Morgan has been featured in a number of magazines. In the 2012 Sports Illustrated Swimsuit Issue, she appeared in a section composed of athletes in body paint.[126] She was featured in the 2013 music issue of ESPN The Magazine replicating Katy Perry's One of the Boys album cover.[127][128] In May 2015, Morgan was featured on the cover of ESPN Magazine with teammates Abby Wambach and Sydney Leroux.[129] The same year, she appeared on multiple covers of Sports Illustrated before and after wining the 2015 FIFA Women's World Cup.[130][131] She appeared for a second time in the Sports Illustrated Swimsuit Issue in 2015.[132] She has appeared on the covers of Health[133] and Self magazines[134] She has been featured in Shape,[135] Vogue,[136] Elle,[137] Time,[138][139] and Fortune.[140]

Television and film appearances

In 2011, Morgan co-starred with national teammate Hope Solo in a television commercial promoting ESPN's SportsCenter.[141] Morgan and teammate Carli Lloyd were guests on Live with Kelly and Michael following the 2012 Summer Olympics in September 2012.[142] In 2013, Morgan appeared in the ESPN documentary series, Nine for IX. The Nine for IX documentary, The 99ers, in which she appeared focused on the success and legacy of the national team squad that won the 1999 FIFA Women's World Cup.[143] In January 2015, she guest-starred on an episode of Nicky, Ricky, Dicky & Dawn entitled The Quad Test.[144] In April 2015, Morgan joined Abby Wambach on American Idol to announce that the show's season winner would record the official song for Fox's coverage of the 2015 FIFA Women's World Cup.[145] In May of the same year, her likeness appeared on The Simpsons along with Christen Press and Abby Wambach.[146] Morgan was a presenter at the 2015 ESPY Awards[147] and received an ESPY with her teammates for Best Team.[148]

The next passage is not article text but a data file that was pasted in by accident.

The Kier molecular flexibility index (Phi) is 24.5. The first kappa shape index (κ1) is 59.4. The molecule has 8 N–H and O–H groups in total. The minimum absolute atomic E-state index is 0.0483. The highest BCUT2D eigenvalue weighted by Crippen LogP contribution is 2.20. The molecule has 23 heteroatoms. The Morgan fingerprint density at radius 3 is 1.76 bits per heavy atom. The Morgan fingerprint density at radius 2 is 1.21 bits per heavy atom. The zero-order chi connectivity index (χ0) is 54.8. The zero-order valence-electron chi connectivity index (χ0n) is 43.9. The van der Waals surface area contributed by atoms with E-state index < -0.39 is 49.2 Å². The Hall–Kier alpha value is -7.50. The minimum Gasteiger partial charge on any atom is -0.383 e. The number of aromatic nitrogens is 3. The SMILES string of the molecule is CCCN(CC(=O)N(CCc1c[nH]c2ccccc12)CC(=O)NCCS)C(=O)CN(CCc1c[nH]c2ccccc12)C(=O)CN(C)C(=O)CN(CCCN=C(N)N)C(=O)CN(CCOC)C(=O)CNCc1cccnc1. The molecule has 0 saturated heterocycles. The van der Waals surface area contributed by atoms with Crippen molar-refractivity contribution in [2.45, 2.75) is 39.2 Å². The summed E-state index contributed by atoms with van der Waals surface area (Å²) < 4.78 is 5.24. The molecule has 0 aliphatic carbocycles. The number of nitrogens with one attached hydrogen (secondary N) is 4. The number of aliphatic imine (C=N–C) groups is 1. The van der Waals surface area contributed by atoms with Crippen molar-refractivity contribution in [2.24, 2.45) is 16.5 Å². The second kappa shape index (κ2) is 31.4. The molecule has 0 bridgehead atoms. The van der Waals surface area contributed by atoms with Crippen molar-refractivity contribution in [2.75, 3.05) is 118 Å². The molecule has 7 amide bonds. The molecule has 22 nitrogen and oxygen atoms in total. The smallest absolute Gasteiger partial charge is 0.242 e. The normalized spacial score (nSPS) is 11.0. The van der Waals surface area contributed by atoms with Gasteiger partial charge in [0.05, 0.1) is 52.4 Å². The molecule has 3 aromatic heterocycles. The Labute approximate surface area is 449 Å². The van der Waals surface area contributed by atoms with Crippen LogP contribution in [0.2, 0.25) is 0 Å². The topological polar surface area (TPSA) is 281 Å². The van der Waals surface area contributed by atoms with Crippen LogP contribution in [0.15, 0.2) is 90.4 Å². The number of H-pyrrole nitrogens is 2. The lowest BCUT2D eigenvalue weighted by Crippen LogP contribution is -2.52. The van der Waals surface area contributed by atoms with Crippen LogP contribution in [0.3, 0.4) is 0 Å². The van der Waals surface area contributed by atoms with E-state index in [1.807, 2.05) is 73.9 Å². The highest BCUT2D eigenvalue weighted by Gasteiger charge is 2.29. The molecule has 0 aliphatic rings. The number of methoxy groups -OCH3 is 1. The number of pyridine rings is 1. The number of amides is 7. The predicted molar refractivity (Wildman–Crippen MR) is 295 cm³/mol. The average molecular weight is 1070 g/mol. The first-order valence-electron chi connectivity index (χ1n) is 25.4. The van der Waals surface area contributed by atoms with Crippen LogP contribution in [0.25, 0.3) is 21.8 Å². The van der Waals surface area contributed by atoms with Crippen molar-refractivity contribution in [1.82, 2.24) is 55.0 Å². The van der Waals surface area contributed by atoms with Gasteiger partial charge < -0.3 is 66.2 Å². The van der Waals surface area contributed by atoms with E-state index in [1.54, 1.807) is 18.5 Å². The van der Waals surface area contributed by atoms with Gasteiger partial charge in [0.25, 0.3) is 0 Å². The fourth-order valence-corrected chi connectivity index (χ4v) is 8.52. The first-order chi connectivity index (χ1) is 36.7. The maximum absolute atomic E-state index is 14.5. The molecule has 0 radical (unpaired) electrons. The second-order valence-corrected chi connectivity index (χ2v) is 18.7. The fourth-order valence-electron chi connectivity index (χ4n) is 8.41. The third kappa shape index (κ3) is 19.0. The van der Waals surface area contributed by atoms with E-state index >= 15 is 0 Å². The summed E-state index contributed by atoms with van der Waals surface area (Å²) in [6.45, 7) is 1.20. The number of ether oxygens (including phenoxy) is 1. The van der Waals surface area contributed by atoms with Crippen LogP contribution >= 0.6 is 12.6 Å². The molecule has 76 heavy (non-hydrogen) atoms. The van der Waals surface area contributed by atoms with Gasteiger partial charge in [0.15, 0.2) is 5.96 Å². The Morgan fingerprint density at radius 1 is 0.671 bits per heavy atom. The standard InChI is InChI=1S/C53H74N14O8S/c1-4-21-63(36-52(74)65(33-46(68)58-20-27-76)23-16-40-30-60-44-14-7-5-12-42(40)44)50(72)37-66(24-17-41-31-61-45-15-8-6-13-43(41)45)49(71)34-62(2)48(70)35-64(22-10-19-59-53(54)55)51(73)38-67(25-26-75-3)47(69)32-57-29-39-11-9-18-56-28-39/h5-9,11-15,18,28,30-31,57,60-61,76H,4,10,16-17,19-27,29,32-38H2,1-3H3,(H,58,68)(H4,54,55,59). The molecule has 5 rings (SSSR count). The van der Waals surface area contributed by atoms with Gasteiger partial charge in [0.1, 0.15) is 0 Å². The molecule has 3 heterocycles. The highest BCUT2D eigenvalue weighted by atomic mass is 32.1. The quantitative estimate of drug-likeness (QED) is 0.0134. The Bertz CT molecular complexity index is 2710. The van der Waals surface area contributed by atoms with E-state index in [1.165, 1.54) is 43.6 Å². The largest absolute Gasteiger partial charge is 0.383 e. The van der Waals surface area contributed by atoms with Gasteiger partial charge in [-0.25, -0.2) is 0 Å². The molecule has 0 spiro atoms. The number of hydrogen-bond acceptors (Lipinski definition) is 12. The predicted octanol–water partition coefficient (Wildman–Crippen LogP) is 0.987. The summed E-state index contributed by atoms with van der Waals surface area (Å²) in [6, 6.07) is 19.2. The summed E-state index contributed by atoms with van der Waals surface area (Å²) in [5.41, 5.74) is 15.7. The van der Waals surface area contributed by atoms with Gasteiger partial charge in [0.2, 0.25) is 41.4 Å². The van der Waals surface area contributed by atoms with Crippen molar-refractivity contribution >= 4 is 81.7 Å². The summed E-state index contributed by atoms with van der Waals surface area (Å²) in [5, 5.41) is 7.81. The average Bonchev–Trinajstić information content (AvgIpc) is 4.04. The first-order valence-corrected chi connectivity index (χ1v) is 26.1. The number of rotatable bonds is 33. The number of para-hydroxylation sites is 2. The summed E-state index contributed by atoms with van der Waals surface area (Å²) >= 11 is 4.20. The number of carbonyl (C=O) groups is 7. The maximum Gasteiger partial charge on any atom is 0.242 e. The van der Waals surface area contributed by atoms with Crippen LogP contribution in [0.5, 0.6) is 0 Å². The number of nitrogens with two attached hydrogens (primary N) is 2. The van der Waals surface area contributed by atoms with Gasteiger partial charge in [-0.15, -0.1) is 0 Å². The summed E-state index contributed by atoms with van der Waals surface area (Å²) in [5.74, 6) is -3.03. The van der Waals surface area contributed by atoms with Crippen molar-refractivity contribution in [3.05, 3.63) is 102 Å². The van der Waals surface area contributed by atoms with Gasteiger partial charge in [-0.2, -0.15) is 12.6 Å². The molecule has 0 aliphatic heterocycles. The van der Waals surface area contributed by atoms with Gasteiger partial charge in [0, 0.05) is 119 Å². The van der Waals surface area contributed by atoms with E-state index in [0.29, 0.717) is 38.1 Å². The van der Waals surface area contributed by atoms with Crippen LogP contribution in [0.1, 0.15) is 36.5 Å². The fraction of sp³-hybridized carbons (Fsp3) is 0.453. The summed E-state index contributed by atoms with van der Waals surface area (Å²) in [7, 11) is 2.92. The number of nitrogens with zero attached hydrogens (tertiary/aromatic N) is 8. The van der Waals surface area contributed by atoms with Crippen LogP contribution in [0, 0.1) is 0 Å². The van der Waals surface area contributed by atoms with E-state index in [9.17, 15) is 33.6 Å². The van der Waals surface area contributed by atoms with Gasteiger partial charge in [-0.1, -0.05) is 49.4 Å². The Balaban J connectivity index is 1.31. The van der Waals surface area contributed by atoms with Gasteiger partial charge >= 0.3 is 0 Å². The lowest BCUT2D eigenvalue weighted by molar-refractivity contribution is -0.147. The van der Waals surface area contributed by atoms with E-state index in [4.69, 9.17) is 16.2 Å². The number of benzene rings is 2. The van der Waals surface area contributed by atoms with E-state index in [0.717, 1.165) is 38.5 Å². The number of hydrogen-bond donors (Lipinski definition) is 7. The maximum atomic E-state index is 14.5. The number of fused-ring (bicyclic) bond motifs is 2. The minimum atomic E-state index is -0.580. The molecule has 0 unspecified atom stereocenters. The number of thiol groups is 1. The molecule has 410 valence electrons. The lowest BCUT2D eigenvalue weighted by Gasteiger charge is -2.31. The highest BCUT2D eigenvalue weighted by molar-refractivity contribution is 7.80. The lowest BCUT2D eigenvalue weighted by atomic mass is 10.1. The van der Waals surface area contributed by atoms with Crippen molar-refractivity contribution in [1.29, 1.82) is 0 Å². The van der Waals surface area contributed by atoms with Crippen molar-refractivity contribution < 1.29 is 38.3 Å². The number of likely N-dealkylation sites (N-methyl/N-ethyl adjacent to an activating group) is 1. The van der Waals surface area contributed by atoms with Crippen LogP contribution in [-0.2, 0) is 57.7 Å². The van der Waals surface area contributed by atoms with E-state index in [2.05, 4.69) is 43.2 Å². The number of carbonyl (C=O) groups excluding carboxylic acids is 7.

Video games

In July 2015, Morgan, and her Portland Thorns teammates Christine Sinclair and Steph Catley became the first female athletes to appear on the cover of EA Sports' latest FIFA video game, FIFA 16. Morgan, Sinclair, and Catley were chosen to appear on its region-specific packaging in the U.S., Canada, and Australia, respectively, alongside Lionel Messi, who appears in worldwide versions of the game. FIFA 16 was also the first edition of the franchise to include women's teams in the game.[149]